While there are still some acknowledged technical barriers to participating fully on the IndieWeb, the walls are quickly coming down and the accessibility and finesse of the user interface presented to the average person is increasing dramatically. Currently micro.blog is a good, inexpensive, IndieWeb-as-a-service platform with the ability to use Micropub apps, cross-site @mentions, and even some of the new Microsub readers.

      I’d love to hear your thoughts when you’ve had a chance to take a peek.

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      1. oh my goodness, thank you for taking the time to prod so that I actually HAD A LOOK and got my mind around on this a little more. SO COOL. But here’s my question (and forgive me for using you as a human doc instead of doing my homework): What about stuff that’s not blogworthy?

        I mean, a ton of what I post is too short, random and/or goofy to be something I’d want to post on my blog. Don’t believe me? Scroll down my Twitter feed – or more to the point, check out my Facebook musings: https://facebook.com/awsamuel And the friends-only stuff is WAY goofier.

        Then there is the even more crucial challenge: How do I direct this stuff to the specific communities I care about? A huge proportion of my time on Facebook is within special needs parenting communities, so unless I’m posting and engaging there, I can’t get the feedback I need.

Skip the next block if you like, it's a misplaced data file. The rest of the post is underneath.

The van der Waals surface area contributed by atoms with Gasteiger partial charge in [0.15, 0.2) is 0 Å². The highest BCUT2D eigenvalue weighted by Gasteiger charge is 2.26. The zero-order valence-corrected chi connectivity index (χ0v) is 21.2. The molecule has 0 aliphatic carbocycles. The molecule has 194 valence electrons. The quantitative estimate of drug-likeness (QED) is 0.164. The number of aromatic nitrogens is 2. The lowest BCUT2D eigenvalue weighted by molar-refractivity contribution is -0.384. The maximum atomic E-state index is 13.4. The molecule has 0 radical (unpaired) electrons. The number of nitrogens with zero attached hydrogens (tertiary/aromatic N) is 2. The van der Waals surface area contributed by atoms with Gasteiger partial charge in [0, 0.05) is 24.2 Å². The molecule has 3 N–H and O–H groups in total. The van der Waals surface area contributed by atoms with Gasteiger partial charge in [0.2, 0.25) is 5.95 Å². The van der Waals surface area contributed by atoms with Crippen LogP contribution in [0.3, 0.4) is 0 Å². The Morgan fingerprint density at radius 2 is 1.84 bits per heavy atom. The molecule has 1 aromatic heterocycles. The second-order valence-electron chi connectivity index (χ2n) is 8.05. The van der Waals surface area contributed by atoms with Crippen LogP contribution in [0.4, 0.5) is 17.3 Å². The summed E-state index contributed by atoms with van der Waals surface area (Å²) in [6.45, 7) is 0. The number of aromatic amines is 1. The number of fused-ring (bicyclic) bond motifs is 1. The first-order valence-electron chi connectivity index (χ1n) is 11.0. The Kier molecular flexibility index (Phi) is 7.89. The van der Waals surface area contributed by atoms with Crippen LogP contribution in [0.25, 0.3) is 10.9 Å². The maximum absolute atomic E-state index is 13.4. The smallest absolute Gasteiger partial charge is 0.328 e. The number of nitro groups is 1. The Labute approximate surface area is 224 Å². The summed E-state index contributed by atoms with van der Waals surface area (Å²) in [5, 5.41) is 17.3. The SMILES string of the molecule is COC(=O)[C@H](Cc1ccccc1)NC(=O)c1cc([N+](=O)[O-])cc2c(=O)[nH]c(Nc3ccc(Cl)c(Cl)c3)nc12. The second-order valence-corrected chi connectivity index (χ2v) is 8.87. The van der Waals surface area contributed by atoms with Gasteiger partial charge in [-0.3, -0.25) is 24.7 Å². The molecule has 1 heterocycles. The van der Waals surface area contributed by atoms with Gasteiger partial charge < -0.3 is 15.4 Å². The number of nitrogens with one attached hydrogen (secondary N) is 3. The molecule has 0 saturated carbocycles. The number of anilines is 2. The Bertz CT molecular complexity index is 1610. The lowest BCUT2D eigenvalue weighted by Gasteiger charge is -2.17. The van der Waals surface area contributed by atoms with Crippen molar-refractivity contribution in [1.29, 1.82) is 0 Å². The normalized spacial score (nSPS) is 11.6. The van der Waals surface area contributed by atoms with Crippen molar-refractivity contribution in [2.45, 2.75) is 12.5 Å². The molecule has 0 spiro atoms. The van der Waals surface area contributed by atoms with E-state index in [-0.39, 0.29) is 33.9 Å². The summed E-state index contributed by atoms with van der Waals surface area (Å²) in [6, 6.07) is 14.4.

…and now I see that this is @T’s baby! I feel like he and I had some parenthetical convo on FB/YXYY that I now think must have been related to this. But I could be mis-remembering.

        What’s interesting to me, looking at the POSSE page, is that it’s dude-tastic. I’ve been mulling on this around wikitribune to. My hypothesis is that social networks offer very different value to women, so we can’t “fix” social networking without thinking about gender & usage.

        My prime use case for FB is a case in point: It’s essential to my work as a special needs parent. I know a lot of non-special needs moms who are just as reliant on FB to support their parenting work, informationally, logistically and emotionally.

        The closed structure of FB groups is what makes them valuable for many kinds of emotional or family labor. And I’ve yet to see a model of “open” networking that supports that kind of work effectively. I’d love to find one.

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        1. I’m happy to help be a human doc as there can be a lot to unpack in reframing how we use the web for social. And you’ve got some great questions, comments, and observations.

          While there are lots of options, for the “non-blogworthy” stuff, you can go back and use those tags that started our conversation. You can still keep your old “blog”/articles page with your longer form content separate if you wish, and have separate spaces for your notes, likes, favorites, listens, watches, etc. into one or more other views/feeds. My homepage at http://www.boffosocko.com is a good example of this and has links to a variety of views that slices and dices many of the options. I’ve got separate versions for most, but also have a few aggregate versions for things like a “microblog” or “linkblog”, which, for example, includes my reads, bookmarks, likes, follows, etc. in a larger view/feed. For only the silliest of reasons I actually have a “chicken feed” (with RSS naturally) on my site–and I think it may serve as a perfect example of the type of functionality you may be asking about here. Jeremy Keith’s site and Aaron Parecki’s sites also have some solid examples. Try comparing Aaron’s main page with his “All” page.